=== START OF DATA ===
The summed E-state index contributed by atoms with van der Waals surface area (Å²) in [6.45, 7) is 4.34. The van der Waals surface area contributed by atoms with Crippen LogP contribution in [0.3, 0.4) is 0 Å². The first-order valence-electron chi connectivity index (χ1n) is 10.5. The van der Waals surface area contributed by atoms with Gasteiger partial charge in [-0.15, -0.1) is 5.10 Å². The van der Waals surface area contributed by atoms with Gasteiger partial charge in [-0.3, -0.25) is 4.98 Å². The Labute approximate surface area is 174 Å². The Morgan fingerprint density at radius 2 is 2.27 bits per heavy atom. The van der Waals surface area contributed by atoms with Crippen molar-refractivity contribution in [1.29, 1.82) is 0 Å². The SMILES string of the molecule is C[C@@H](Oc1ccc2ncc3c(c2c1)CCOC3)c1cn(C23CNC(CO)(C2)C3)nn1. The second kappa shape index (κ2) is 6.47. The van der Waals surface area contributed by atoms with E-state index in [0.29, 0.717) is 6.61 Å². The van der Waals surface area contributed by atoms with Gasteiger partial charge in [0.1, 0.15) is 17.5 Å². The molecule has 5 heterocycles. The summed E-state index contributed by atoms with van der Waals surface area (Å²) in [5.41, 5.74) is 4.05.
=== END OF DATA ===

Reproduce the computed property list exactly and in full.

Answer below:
The summed E-state index contributed by atoms with van der Waals surface area (Å²) in [6.45, 7) is 4.34. The van der Waals surface area contributed by atoms with Crippen LogP contribution in [0.3, 0.4) is 0 Å². The first-order valence-electron chi connectivity index (χ1n) is 10.5. The van der Waals surface area contributed by atoms with Gasteiger partial charge in [-0.15, -0.1) is 5.10 Å². The van der Waals surface area contributed by atoms with Gasteiger partial charge in [-0.3, -0.25) is 4.98 Å². The Labute approximate surface area is 174 Å². The Morgan fingerprint density at radius 2 is 2.27 bits per heavy atom. The van der Waals surface area contributed by atoms with Crippen molar-refractivity contribution in [1.29, 1.82) is 0 Å². The SMILES string of the molecule is C[C@@H](Oc1ccc2ncc3c(c2c1)CCOC3)c1cn(C23CNC(CO)(C2)C3)nn1. The second kappa shape index (κ2) is 6.47. The van der Waals surface area contributed by atoms with E-state index in [0.29, 0.717) is 6.61 Å². The van der Waals surface area contributed by atoms with Gasteiger partial charge in [0.1, 0.15) is 17.5 Å². The molecule has 5 heterocycles. The summed E-state index contributed by atoms with van der Waals surface area (Å²) in [5.41, 5.74) is 4.05.